Discover the secret of Northumberland self catering holidays

Northumberland's one of those places you'll wish you'd found sooner. The sandy beaches and ancient castles in these northernmost reaches of England are to die for, and that's before we get onto the sprawling forests, the rugged hills, and a little something called Hadrian's Wall. Whether you're looking for a short break or a longer stay, there's no better base for your adventures than a self catering holiday rental. Not only that, but holiday lets in Northumberland are usually great value, and there are often late deals to be had.

There's a Northumberland holiday letting to suit everyone

Northumberland holiday rentals run the full gamut from rustic forest lodges and log cabins to spacious farmhouses and cute seaside cottages. Whether you're after a sea view and easy beach access, or a dog-friendly place in the Cheviot Hills, there's bound to be a Northumberland self catering pad for you. And if you're looking for a bit of decadence, you'll find some holiday lettings in Northumberland come with high-end comforts like hot tubs and even swimming pools.

So much Northumberland, so little time

The area's got so much to offer that it's difficult to know where in Northumberland to look for a holiday home rental. Fancy roaming the wild Cheviot Hills or walking in the footsteps of the Romans along Hadrian's Wall? How about learning to fly a broomstick at Alnwick Castle, or tucking into Craster kippers on the Northumberland coast? From stargazing in Kielder Forest to birdwatching in the Farne Islands, there's so much to keep you busy in Northumberland that you'll be planning your next trip before this one's over.

Have a potter about in Alnwick

Wands at the ready for a trip to Hogwarts. A couple of the Harry Potter movies filmed scenes at imposing Alnwick Castle, and they get so many wannabe wizards visiting that they even offer broomstick-riding lessons several times a day. Alnwick itself is your quintessential British market town, and it's a perfect place to rent a holiday home, offering easy access to both Northumberland National Park and the gorgeous Northumberland coast. If seafood's your thing, you'll want to make a beeline for the legendary kippers over at Craster.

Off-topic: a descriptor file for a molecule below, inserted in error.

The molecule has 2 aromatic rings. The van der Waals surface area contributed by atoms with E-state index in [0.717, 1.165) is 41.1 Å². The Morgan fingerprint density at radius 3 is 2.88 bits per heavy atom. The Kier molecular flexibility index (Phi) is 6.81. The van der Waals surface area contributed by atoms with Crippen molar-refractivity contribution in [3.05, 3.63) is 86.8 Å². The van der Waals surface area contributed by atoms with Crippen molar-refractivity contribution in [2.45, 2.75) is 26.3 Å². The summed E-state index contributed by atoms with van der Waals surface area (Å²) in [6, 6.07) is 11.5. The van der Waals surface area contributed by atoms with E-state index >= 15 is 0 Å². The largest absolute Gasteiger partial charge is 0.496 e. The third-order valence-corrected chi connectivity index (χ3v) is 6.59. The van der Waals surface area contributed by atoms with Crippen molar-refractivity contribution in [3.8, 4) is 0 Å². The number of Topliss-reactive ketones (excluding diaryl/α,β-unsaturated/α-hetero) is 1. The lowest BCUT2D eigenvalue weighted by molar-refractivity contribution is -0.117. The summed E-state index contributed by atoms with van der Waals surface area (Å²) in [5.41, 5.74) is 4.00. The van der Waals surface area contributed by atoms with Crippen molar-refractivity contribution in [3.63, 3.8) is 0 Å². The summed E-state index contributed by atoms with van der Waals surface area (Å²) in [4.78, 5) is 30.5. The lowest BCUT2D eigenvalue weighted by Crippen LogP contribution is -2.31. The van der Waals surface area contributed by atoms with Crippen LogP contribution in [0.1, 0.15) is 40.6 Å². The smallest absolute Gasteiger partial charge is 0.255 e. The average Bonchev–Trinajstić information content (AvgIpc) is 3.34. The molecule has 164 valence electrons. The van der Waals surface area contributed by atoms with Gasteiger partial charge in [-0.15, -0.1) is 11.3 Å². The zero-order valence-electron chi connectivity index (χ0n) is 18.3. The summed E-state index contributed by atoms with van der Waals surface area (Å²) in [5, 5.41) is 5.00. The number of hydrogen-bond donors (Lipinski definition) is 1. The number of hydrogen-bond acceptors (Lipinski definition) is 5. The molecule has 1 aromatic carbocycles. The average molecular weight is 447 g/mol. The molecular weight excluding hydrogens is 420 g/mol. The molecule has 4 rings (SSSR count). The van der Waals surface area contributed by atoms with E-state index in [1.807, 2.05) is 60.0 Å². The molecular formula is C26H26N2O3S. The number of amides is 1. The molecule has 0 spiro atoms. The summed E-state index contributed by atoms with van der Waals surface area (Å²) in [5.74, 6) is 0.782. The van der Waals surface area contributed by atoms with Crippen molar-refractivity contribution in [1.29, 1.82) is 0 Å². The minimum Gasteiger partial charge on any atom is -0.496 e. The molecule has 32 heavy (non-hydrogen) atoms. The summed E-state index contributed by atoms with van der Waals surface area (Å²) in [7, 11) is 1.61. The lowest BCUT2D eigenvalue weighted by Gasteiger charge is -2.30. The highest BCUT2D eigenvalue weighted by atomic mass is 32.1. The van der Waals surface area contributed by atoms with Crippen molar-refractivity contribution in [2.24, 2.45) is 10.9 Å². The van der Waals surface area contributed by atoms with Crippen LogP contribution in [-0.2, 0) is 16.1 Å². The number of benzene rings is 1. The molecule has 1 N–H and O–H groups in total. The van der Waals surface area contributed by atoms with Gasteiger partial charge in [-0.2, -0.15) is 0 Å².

Wave across the border at Scotland from Berwick-upon-Tweed

Berwick-upon-Tweed has the unique distinction of being England's northernmost town, and it's a great spot to consider taking out a holiday letting. The area's got some lovely beaches, and you'll want to get your teeth around some of the local seafood while you're there. The old ruined castle and city walls are fun to snoop around, and one of the town's most famous sights is the Royal Border Bridge – an extraordinary 28-arch railway viaduct that spans the mouth of the River Tweed.

Head for the big sky country of Northumberland National Park

Northumberland National Park is the jewel in the county's crown. One of the wildest and quietest of all the UK's national parks, it's home to the country's most famous Roman landmark – Hadrian's Wall. It's also got the majestic and remote Cheviot Hills, as well as the vast expanse of Kielder Forest. If you do decide to rent a holiday home in Northumberland National Park, don't forget to download a star chart app before you go – levels of light pollution are so low that it's got some of the best stargazing in the country.

Binoculars at the ready for a trip to Bamburgh

You won't get holiday snaps like this anywhere else. The village of Bamburgh is set in the Northumberland Coast Area of Outstanding Natural Beauty, and it's dominated by the hulking towers of Bamburgh Castle – one of the largest inhabited castles in the UK. A Bamburgh holiday rental will put you a hop and a skip from the wide sandy beach, with breathtaking views out towards the birdwatchers' paradise of the Farne Islands. Book a boat cruise if you want a closer look at the resident puffins and seals.

Leave the mainland behind on Lindisfarne

One of the most iconic places in Northumberland is the tiny island of Lindisfarne. Also known as "Holy Island", it's steeped in ecclesiastical history, and it's also popular with birdwatchers, thanks to the large number of migrant species passing through. Lindisfarne is only accessible via a causeway that gets covered over by the high tide, so if you decide to stay in a holiday rental on the island itself then twice a day you can enjoy the sensation of being completely cut off from the mainland.